Opinion: Lessons learned from reopening our Shanghai agency, post-pandemic
The COVID-19 crisis has been a period of restraint that’s fueled a new sense of creative freedom in many ways. This crisis has brought on a wave of reflection, from our personal to professional lives, and, as an agency leader in China, it has forced me to re-examine the inner workings of creativity.
We started working from home right after the Chinese New Year holiday (January 25). By the third week of WFH, I realized that our productivity had not gone down at all. We were 100 percent operational. In fact, productivity had gone up. The quality of work also had not been compromised. On the contrary, we produced some great work during that period, earning compliments from the client and even winning a new piece of business. Everyone was very self-disciplined during the WFH period and together we made it through safely, and stronger as a team.
After more than 10 weeks working from home, we began the transition of moving back to the office. There were things we needed to adjust, and habits we needed to change. For example, I had to get used to wearing a mask for the whole day and learn how to breathe properly while presenting to clients. And I had to wash my hands often because it turns out there are many high-risk public areas at the office which we never noticed before COVID-19.
Even lunch was now a headache, as the restaurant I used to go to every day for years sadly was unable to survive COVID-19 and had closed down. These were inconveniences. But what really got my attention after going back to office was that I found our productivity and quality of work dropping as compared to our WFH period. This is an issue that triggered my deeper questioning. Why was this happening?
For now, I think there were two reasons.
1. The nature of creativity and its producers
There are indeed some common traits amongst those in the field of creative work. Top of mind, creatives are imaginative, playful and curious. They have varying degrees of rebellious spirit, resistance to rules and conventions.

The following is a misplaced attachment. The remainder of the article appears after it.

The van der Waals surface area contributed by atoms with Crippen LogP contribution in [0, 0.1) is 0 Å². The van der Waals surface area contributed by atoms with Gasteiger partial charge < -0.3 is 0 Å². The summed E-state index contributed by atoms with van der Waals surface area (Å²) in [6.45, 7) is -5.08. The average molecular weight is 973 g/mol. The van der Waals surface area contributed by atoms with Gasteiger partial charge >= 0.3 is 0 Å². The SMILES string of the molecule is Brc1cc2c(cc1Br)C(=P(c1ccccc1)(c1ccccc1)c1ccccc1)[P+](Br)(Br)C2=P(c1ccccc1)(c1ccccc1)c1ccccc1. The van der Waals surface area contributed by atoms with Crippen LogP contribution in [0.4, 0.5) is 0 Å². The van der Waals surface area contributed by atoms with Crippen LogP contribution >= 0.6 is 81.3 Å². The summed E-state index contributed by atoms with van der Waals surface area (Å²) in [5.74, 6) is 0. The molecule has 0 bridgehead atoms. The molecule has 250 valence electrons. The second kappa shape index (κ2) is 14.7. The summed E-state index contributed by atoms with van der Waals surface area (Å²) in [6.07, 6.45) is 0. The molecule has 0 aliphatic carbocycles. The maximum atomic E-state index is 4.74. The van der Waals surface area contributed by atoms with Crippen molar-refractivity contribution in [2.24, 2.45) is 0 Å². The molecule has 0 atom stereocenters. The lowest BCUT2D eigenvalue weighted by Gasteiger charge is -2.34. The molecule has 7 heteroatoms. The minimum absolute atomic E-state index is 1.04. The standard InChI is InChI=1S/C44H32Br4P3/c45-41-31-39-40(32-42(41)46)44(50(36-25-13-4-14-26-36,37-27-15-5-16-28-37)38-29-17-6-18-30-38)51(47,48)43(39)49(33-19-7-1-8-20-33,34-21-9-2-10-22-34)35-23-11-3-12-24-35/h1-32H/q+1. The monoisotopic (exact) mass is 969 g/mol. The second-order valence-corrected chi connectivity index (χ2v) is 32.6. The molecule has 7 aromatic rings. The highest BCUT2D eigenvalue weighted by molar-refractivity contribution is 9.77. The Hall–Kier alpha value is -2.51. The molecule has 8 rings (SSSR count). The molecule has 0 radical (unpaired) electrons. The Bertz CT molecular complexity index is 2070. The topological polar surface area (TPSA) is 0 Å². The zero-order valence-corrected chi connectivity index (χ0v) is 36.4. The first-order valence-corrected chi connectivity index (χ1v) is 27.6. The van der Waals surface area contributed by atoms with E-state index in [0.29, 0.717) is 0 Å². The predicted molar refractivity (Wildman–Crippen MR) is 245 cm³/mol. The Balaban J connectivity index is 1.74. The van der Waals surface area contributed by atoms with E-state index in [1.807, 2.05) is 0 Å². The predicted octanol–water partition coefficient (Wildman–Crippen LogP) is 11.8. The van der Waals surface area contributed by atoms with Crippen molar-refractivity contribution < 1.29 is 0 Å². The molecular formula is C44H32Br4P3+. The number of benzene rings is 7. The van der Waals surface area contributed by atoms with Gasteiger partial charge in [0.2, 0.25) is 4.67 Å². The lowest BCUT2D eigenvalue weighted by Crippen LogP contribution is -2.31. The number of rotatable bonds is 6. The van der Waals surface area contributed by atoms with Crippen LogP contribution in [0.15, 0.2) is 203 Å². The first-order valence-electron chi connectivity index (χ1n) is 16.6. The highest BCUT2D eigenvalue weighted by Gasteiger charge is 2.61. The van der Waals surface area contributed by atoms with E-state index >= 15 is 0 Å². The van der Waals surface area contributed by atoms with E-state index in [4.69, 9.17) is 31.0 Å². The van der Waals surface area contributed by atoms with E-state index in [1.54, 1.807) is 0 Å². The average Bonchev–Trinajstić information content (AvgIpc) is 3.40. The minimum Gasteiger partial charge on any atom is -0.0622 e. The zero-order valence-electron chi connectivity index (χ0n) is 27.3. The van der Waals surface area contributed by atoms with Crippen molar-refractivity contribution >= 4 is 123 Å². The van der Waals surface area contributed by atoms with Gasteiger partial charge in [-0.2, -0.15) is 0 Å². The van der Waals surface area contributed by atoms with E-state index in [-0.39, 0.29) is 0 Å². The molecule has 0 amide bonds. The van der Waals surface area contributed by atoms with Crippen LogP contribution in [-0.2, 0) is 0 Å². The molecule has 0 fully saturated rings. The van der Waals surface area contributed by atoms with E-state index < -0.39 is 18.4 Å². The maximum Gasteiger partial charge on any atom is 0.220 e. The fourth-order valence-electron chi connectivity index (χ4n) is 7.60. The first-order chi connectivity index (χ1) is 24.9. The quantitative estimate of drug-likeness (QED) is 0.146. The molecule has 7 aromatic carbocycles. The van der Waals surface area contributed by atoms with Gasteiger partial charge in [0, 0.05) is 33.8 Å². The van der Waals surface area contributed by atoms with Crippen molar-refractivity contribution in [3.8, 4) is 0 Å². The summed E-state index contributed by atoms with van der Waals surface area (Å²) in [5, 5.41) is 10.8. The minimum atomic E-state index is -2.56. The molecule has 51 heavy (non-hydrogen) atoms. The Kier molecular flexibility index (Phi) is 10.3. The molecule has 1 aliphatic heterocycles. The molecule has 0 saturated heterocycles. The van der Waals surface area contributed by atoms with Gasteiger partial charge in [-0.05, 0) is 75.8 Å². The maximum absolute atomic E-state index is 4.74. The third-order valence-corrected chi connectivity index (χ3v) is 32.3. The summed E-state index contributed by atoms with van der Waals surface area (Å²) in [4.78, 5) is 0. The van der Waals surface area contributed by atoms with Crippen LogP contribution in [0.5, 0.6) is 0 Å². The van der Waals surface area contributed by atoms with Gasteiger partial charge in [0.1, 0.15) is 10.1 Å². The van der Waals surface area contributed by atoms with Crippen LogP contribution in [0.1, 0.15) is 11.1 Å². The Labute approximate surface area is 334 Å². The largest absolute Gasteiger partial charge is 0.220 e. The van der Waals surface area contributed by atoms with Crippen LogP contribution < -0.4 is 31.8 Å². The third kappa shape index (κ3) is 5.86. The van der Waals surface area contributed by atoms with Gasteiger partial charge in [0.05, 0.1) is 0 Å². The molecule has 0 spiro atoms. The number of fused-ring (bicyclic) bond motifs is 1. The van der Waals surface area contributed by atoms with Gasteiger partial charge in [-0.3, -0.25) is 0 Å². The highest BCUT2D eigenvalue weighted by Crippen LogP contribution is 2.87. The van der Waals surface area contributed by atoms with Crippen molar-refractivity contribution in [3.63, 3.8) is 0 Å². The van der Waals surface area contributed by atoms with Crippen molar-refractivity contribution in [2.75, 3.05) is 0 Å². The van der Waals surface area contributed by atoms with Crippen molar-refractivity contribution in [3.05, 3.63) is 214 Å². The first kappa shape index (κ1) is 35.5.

In the past few years, we have been struggling to find full-time designers. Many senior-level designers in particular have switched to freelancing. One of the most significant benefits as a freelancer is the freedom to choose when and where to work. The biggest pitfall being income insecurity. The exact opposite is true of full-time creatives who have the financial security but no freedom to choose when and where to work.
COVID-19 has created an interesting scenario for many designers. There is the freedom of working from home with a stable, full-time income. I believe this is one of the reasons why our quality of work during the WFH period had not dropped but, on the contrary, had risen. Designers could choose to work during their best moment of the day. I also believe, in the future, this working model is how we can attract and keep talent.
2. The environment
While we were working from home, a project came up and we needed to brainstorm to generate ideas. We carefully selected four people for the brainstorm and used a videoconferencing platform to conduct the session. We limited the number of people knowing that more does not necessarily equate to a better output, and with everyone working remotely, we were more conscious of how we activated our resources. In 90 minutes, we produced several great ideas.
Once back in the office, we had a similar brainstorm session. There were nine of us in the session and we spent more than three hours on it, ending with zero good ideas. The lack of ingenuity and productivity were so low compared to the previous WFH experience. I was involved in both sessions and I saw the difference. The physical environment has so many distractions and interruptions, making it harder to concentrate. It almost sounds unbelievable, but it was totally true for us.
What have we learned?
There’s been much talk about COVID-19 as an awakening and recalibration of our lives. It has definitely been a wake-up call for me as a creative and business leader. Although we have only been back in the office for a few weeks, I believe the time is now for me to rethink our operation model. What are the most optimal ways of working for our team to create the best work? How would that impact the structure, talent pool, technology resources—and, ultimately, our business and operations model—moving forward?
Very often, the best creativity is borne out of constraints. The COVID-19 crisis has been an opportunity for us to reflect as creatives—what are the best conditions for allowing our creativity to flourish? Creativity is perhaps a very intimate affair, an affair with one’s own thoughts.
As we always encourage designers to think out of the box, the creative industry should really think out of the box and break some conventions this time. Looking at the nature of our work, there is no reason for us to follow the norms. We should leverage technology to recreate a working model that best fits the future of our industry. One size cannot fit all. We are in the era of personalization and it’s time to “personalize” a new working model for the creative industry.
Of course, there will be considerations of culture, collaboration and discipline, but as the saying goes, when there is a great idea, the rest shall follow.